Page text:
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  • 1.
    Baraldi, Erika
    Stockholm University, Faculty of Social Sciences, Department of Special Education.
    Den för tidigt födda eleven i förskola och skola - inskolning och anpassning2019Conference paper (Other academic)
  • 2.
    Baraldi, Erika
    Stockholm University, Faculty of Social Sciences, Department of Special Education.
    Hur hanterar vi bristen på specifika interventioner i skolan för för tidigt födda barn?2018Conference paper (Other (popular science, discussion, etc.))
  • 3.
    Baraldi, Erika
    et al.
    Stockholm University, Faculty of Social Sciences, Department of Special Education.
    Westling Allodi, Mara
    Stockholm University, Faculty of Social Sciences, Department of Special Education.
    Löwing, Kristina
    Smedler, Ann-Charlotte
    Stockholm University, Faculty of Social Sciences, Department of Psychology, Clinical psychology.
    Westrup, Björn
    Ådén, Ulrika
    Clinical Protocol & Research Process of Stockholm Preterm Interaction-Based Intervention, SPIBI2019In: Pediatric Research, ISSN 0031-3998, E-ISSN 1530-0447, Vol. 86, no Suppl., p. 54-55Article in journal (Refereed)
    Abstract [en]

    Background

    Extremely preterm (EPT) born children are at increased risk of cognitive and neurodevelopmental impairment, neuropsychiatric disorders and academic difficulties. Parents of EPT born children are extra vulnerable for anxiety, posttraumatic stress disorder and depression and the parent-child interaction is negatively affected by prematurity. There is some evidence that early interventions have beneficial effects on neurocognitive and motor outcomes (Spittle A et al 2015). Based on a previous intervention (Verkerk G et al 2012) and adjusted to the Swedish context with 480 days paid parental leave, we created a post–discharge intervention, SPIBI, for families of EPT born children.

    Method

    The aim of (SPIBI) is to improve the quality of the parent-child interaction, child development and parental mental health in families with EPT born children. . SPIBI is a randomized controlled beginning at discharge and lasting until the child is 12 months corrected age. The trial design is a two arm randomized trial with four recruiting sites in Stockholm. Intervention group (target, n=65) receives 10 visits and two telephone calls from a trained interventionist and the control group (target n=65) receives treatment as usual plus an extended follow-up program. The SPIBI-team has recruited and trained 6 multi-professional and NICU-experienced interventionists. The training takes one year (0.2 of full time) and the content was both theoretical and practical, including pilot-cases.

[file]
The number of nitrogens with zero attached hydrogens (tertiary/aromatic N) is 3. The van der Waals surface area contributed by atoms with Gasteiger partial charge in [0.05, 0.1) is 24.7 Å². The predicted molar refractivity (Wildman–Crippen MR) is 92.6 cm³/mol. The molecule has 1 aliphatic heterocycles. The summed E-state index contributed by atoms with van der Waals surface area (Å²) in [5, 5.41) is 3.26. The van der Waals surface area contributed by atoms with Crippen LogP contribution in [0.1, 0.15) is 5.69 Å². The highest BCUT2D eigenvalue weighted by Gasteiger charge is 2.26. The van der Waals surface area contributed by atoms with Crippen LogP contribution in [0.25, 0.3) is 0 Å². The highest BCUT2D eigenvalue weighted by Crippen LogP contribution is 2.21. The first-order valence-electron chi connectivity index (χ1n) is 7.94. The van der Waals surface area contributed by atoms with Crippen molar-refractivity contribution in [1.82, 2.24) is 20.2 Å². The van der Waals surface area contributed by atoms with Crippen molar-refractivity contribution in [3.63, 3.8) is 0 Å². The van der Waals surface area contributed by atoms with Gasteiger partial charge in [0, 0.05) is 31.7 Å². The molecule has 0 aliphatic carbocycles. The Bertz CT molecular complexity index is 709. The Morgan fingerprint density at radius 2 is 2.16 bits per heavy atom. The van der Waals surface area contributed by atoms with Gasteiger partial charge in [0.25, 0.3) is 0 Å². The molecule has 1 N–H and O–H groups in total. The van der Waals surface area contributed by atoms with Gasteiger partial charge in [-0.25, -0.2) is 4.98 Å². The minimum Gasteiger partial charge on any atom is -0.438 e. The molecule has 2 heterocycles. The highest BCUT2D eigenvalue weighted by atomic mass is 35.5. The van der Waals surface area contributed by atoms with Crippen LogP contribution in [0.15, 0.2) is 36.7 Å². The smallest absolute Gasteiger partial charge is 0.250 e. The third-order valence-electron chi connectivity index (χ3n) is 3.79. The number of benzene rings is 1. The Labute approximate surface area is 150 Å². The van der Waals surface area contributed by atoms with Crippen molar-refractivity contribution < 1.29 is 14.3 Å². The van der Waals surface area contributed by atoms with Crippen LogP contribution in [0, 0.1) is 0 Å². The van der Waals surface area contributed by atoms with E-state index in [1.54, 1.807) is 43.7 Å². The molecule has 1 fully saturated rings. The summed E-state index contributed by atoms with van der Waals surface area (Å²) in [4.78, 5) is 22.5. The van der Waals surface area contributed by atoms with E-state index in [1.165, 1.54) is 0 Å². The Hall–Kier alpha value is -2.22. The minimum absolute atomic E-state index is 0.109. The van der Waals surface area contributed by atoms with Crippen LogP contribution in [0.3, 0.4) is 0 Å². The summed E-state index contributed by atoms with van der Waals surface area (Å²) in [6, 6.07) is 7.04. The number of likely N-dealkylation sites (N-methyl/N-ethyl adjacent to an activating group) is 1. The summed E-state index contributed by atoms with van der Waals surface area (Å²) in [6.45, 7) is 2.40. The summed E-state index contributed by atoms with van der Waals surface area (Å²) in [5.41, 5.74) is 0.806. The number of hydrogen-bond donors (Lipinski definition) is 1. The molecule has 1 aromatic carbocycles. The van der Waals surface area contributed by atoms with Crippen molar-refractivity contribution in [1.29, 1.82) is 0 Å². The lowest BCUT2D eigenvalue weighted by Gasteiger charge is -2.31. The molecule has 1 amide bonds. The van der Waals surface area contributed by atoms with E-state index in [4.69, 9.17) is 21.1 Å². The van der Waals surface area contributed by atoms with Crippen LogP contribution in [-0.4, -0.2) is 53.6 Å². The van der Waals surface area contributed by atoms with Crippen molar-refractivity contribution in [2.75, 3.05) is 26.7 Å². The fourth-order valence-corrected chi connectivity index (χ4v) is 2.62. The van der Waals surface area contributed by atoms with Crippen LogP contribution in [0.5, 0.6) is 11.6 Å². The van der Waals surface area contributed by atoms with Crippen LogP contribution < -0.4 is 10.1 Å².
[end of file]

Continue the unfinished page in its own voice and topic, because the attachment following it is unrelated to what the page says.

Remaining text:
Result

    SPIBI is an ongoing research project, beginning the 1st of September 2018 and planning to end recruitment the 31st of August 2020 and finishing the home-visits in August 2021. By the end of April 2019, 33 eligible infants had been identified within the four neonatal units in Stockholm; of which 26 children approved and 7 children declined participation. At this stage, three children have dropped out of the study, because of severe social challenges and child death. Identified challenges have been social and medical vulnerability of the EPT-families, finding the optimal multi-professional balance of motoric, psychological, pedagogical and medical kernels of the intervention, ethical considerations when to ask families for participation, lack of long-term discharge-planning of the neonatal units and large geographical spread of NICUs as well as families.

    Conclusion

    In conclusion, the protocol seem to be feasible and appreciated by parents in the target group. With regard to the small recruitment base, trials of this kind needs a long inclusion time. Since EPT-children and their parents displays a wide scope of difficulties and challenges, multi-professional cooperation is preferable, placing high demands of sensitivity, professional respect and time for long collaborative processes.

  • 4.
    Baraldi, Erika
    et al.
    Stockholm University, Faculty of Social Sciences, Department of Special Education.
    Ådén, Ulrika
    Löwing, Kristina
    Smedler, Ann-Charlotte
    Stockholm University, Faculty of Social Sciences, Department of Psychology.
    Westrup, Björn
    Westling Allodi, Mara
    Stockholm University, Faculty of Social Sciences, Department of Special Education.
    The development of a post-discharge intervention program in Sweden for extremely preterm infants and their caregivers, through home visits during their first year of life.2019Conference paper (Refereed)
    Abstract [en]

    Sweden has a proactive neonatal intensive care, saving children born from gestation week 22, with a 90% survival rate in the extremely preterm (EPT) group. With increased survival rates, the long-term outcome of the EPT children has gained much research interest. Recent studies indicate that 1/3 of the EPT-children in Sweden show moderate to severe neurodevelopmental deficits when beginning school. An interdisciplinary research team has designed an intervention for EPT infants and their caregivers in their home-environment after hospital discharge and throughout the first year of life. The aim of the ongoing randomized controlled trial is to study intervention effects on the children’s cognitive, motor and psychosocial function, the parental mental health and the infant-parent interaction. This paper present the intervention’s theory of change, the validity considerations, and an overview of the syllabus of the training given to the interdisciplinary team of six clinicians who serve as interventionists. 

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